The Volokh Conspiracy
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From Wednesday's Doe v. Mckesson:
On July 9, 2016, a protest took place by blocking a public highway in front of the Baton Rouge Police Department headquarters. [Footnote: This case comes to us on a motion to dismiss, so we treat all well-pleaded facts as true.] This demonstration was one in a string of protests across the country, often associated with Black Lives Matter, concerning police practices. The Baton Rouge Police Department prepared by organizing a front line of officers in riot gear. These officers were ordered to stand in front of other officers prepared to make arrests. Officer Doe was one of the officers ordered to make arrests. DeRay Mckesson, associated with Black Lives Matter, was the prime leader and an organizer of the protest.
In the presence of Mckesson, some protesters began throwing objects at the police officers. Specifically, protestors began to throw full water bottles, which had been stolen from a nearby convenience store. The dismissed complaint further alleges that Mckesson did nothing to prevent the violence or to calm the crowd, and, indeed, alleges that Mckesson "incited the violence on behalf of [Black Lives Matter]." The complaint specifically alleges that Mckesson led the protestors to block the public highway. The police officers began making arrests of those blocking the highway and participating in the violence.
At some point, an unidentified individual picked up a piece of concrete or a similar rock-like object and threw it at the officers making arrests. The object struck Officer Doe's face. Officer Doe was knocked to the ground and incapacitated. Officer Doe's injuries included loss of teeth, a jaw injury, a brain injury, a head injury, lost wages, "and other compensable losses."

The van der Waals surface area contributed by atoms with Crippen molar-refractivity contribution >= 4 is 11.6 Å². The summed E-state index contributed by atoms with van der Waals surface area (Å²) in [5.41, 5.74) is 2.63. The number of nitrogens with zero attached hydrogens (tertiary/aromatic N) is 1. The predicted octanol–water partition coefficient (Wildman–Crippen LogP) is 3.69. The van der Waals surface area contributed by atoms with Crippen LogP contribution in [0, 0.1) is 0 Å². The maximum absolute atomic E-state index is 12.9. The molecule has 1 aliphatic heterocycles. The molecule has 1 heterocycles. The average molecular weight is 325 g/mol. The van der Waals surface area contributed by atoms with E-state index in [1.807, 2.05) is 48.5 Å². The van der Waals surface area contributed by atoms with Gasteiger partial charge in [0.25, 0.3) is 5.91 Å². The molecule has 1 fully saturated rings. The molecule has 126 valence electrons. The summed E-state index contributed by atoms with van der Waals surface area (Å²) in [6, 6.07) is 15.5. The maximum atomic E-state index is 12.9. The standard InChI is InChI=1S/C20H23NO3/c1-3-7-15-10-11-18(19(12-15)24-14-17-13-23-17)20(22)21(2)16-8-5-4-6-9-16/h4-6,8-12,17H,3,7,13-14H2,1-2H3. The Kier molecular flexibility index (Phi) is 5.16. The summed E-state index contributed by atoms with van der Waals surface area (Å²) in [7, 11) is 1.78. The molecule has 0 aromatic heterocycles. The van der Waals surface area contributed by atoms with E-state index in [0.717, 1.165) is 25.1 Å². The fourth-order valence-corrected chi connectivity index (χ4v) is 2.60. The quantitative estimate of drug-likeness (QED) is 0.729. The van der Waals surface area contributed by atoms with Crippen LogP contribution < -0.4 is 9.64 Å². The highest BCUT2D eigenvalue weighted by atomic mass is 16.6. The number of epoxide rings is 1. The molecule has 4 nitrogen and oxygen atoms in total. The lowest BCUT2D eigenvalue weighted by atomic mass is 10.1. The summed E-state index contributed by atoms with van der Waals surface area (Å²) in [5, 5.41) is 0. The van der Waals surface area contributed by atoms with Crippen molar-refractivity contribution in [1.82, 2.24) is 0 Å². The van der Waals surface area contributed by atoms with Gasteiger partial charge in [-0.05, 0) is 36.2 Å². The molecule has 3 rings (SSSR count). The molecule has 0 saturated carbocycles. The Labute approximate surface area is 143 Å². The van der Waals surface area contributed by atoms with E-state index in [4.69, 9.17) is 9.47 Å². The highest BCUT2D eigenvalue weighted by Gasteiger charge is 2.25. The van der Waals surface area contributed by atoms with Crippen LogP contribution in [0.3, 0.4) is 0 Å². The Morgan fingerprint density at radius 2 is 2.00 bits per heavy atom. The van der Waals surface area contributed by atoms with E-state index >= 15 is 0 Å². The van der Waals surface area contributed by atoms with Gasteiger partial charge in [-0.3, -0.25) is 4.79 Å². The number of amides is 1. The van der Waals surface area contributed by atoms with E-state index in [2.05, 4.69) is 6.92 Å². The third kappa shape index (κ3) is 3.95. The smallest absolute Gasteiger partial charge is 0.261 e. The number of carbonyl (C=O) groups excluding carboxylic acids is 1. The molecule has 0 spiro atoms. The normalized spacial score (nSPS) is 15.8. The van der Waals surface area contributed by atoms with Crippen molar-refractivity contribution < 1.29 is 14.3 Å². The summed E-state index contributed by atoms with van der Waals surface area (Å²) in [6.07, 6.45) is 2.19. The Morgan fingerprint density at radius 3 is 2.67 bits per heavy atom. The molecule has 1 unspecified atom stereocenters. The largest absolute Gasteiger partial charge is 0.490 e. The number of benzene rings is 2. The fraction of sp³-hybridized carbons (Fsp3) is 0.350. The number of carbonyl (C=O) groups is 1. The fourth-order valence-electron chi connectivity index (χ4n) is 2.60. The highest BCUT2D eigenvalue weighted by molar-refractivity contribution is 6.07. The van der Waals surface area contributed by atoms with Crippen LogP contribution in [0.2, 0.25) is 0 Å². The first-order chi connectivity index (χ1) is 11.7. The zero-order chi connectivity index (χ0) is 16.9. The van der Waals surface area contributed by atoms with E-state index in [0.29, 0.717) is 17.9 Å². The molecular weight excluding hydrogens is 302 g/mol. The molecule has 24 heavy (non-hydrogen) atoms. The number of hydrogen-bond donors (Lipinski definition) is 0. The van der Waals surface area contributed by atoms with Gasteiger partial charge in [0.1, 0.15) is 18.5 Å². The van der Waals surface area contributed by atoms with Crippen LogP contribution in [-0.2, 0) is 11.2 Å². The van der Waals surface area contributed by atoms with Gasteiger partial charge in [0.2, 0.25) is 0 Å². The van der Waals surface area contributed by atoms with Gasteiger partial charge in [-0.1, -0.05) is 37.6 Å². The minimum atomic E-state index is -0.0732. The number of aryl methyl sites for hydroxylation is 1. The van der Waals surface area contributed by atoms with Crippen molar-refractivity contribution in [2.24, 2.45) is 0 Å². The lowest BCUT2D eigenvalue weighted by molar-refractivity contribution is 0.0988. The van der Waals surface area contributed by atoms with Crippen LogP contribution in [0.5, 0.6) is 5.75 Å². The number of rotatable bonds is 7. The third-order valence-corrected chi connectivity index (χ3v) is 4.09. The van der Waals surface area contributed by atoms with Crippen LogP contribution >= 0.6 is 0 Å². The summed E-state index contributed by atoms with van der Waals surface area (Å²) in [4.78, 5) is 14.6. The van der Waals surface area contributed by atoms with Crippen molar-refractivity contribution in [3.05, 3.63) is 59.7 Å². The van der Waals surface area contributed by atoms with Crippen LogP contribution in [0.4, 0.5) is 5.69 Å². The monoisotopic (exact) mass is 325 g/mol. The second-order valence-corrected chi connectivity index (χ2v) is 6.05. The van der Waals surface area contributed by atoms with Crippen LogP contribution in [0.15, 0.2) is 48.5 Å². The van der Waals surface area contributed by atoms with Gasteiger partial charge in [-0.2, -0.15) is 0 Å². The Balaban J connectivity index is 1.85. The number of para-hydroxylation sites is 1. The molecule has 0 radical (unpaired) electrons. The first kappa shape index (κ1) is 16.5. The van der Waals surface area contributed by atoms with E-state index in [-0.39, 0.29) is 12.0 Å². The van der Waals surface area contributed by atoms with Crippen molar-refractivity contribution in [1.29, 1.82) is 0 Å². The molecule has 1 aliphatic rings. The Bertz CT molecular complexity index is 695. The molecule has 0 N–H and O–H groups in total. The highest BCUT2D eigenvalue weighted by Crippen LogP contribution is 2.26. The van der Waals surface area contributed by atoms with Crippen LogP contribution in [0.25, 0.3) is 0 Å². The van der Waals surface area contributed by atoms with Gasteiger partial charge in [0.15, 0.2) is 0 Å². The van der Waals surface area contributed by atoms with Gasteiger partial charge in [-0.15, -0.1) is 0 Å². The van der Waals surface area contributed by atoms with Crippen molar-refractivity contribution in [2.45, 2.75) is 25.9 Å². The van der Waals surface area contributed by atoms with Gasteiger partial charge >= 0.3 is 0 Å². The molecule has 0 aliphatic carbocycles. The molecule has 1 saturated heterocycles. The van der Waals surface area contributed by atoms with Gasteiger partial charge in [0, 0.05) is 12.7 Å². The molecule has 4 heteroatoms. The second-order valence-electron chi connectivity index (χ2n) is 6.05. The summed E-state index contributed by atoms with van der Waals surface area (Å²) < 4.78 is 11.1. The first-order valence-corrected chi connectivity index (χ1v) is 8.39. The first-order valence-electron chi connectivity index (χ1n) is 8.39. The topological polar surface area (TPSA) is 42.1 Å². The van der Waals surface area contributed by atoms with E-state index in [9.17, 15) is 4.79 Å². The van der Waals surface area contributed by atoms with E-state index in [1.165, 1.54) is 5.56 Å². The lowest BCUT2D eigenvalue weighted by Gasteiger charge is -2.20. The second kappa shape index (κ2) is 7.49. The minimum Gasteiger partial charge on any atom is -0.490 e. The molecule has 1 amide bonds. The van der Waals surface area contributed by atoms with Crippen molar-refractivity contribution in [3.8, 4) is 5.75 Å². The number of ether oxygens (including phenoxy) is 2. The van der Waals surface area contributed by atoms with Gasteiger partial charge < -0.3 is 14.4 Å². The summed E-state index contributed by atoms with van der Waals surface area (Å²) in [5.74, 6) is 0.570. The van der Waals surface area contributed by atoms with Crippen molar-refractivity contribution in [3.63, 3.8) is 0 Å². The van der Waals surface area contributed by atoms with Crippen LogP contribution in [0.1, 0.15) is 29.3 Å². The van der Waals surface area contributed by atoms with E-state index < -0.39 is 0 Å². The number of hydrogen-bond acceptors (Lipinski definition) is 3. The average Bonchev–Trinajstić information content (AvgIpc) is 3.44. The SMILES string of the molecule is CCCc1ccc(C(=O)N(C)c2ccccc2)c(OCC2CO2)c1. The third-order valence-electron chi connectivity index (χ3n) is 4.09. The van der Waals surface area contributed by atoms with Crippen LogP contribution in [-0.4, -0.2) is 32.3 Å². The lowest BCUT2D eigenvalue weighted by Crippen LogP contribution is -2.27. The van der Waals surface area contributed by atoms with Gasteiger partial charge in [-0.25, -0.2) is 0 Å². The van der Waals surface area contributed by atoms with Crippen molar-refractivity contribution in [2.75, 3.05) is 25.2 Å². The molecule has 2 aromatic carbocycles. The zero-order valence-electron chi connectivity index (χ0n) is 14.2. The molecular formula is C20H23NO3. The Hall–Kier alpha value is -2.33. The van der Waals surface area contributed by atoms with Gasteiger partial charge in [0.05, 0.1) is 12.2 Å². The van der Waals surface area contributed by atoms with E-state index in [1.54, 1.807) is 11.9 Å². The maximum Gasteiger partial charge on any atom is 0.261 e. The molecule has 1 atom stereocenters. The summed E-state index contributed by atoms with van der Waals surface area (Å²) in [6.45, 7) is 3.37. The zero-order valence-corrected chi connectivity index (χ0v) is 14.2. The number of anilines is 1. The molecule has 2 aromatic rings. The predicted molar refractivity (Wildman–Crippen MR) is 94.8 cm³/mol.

Doe sued Mckesson and Black Lives Matter; the Fifth Circuit held that Black Lives Matter wasn't an organization that can be sued, and also rejected the claims that Mckesson was vicariously liable for the action of the rock-thrower or conspired with the rock-thrower. But the court allowed the negligence claim against McKesson to go forward:
We first note that this case comes before us from a dismissal on the pleadings alone. In this context, we find that Officer Doe has plausibly alleged that Mckesson breached his duty of reasonable care in the course of organizing and leading the Baton Rouge demonstration.
The complaint specifically alleges that it was Mckesson himself who intentionally led the demonstrators to block the highway. Blocking a public highway is a criminal act under Louisiana law. See La. Rev. Stat. Ann. § 14:97. As such, it was patently foreseeable that the Baton Rouge police would be required to respond to the demonstration by clearing the highway and, when necessary, making arrests.
Given the intentional lawlessness of this aspect of the demonstration, Mckesson should have known that leading the demonstrators onto a busy highway was most nearly certain to provoke a confrontation between police and the mass of demonstrators, yet he ignored the foreseeable danger to officers, bystanders, and demonstrators, and notwithstanding, did so anyway. By ignoring the foreseeable risk of violence that his actions created, Mckesson failed to exercise reasonable care in conducting his demonstration….
Furthermore, as the purpose of imposing a duty on Mckesson in this situation is to prevent foreseeable violence to the police and bystanders, Officer Doe's injury, as alleged in the pleadings, was within the scope of the duty of care allegedly breached by Mckesson.